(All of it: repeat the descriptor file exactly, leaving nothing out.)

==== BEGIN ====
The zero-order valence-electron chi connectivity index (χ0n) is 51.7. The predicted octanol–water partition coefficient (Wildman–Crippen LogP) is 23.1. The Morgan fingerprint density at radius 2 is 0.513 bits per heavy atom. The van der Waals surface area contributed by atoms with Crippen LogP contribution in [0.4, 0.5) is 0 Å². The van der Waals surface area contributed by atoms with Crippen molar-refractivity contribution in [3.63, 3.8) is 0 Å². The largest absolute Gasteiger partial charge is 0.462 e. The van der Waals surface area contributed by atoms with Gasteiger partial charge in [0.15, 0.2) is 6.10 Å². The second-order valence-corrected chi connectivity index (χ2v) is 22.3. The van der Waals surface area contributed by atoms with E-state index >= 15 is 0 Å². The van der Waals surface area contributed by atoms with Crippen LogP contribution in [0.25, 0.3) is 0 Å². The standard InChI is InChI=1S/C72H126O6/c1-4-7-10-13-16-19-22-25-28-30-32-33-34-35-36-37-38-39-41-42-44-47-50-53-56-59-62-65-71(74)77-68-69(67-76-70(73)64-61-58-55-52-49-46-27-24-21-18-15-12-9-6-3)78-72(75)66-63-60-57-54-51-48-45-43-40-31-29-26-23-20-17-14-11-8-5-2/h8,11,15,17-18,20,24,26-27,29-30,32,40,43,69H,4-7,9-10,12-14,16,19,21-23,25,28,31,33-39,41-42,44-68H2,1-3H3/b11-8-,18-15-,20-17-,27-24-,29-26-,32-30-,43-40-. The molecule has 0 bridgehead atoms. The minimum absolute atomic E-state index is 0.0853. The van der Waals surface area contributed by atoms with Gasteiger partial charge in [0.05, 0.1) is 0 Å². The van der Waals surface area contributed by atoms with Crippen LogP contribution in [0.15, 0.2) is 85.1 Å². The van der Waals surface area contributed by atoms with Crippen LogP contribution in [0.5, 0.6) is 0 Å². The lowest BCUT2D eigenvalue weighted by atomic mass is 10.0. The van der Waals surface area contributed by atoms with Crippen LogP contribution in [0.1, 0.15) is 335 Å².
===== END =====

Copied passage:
The zero-order valence-electron chi connectivity index (χ0n) is 51.7. The predicted octanol–water partition coefficient (Wildman–Crippen LogP) is 23.1. The Morgan fingerprint density at radius 2 is 0.513 bits per heavy atom. The van der Waals surface area contributed by atoms with Crippen LogP contribution in [0.4, 0.5) is 0 Å². The van der Waals surface area contributed by atoms with Crippen molar-refractivity contribution in [3.63, 3.8) is 0 Å². The largest absolute Gasteiger partial charge is 0.462 e. The van der Waals surface area contributed by atoms with Gasteiger partial charge in [0.15, 0.2) is 6.10 Å². The second-order valence-corrected chi connectivity index (χ2v) is 22.3. The van der Waals surface area contributed by atoms with E-state index >= 15 is 0 Å². The van der Waals surface area contributed by atoms with Crippen LogP contribution in [0.25, 0.3) is 0 Å². The standard InChI is InChI=1S/C72H126O6/c1-4-7-10-13-16-19-22-25-28-30-32-33-34-35-36-37-38-39-41-42-44-47-50-53-56-59-62-65-71(74)77-68-69(67-76-70(73)64-61-58-55-52-49-46-27-24-21-18-15-12-9-6-3)78-72(75)66-63-60-57-54-51-48-45-43-40-31-29-26-23-20-17-14-11-8-5-2/h8,11,15,17-18,20,24,26-27,29-30,32,40,43,69H,4-7,9-10,12-14,16,19,21-23,25,28,31,33-39,41-42,44-68H2,1-3H3/b11-8-,18-15-,20-17-,27-24-,29-26-,32-30-,43-40-. The molecule has 0 bridgehead atoms. The minimum absolute atomic E-state index is 0.0853. The van der Waals surface area contributed by atoms with Gasteiger partial charge in [0.05, 0.1) is 0 Å². The van der Waals surface area contributed by atoms with Crippen LogP contribution in [0.15, 0.2) is 85.1 Å². The van der Waals surface area contributed by atoms with Crippen LogP contribution in [0.5, 0.6) is 0 Å². The lowest BCUT2D eigenvalue weighted by atomic mass is 10.0. The van der Waals surface area contributed by atoms with Crippen LogP contribution in [0.1, 0.15) is 335 Å².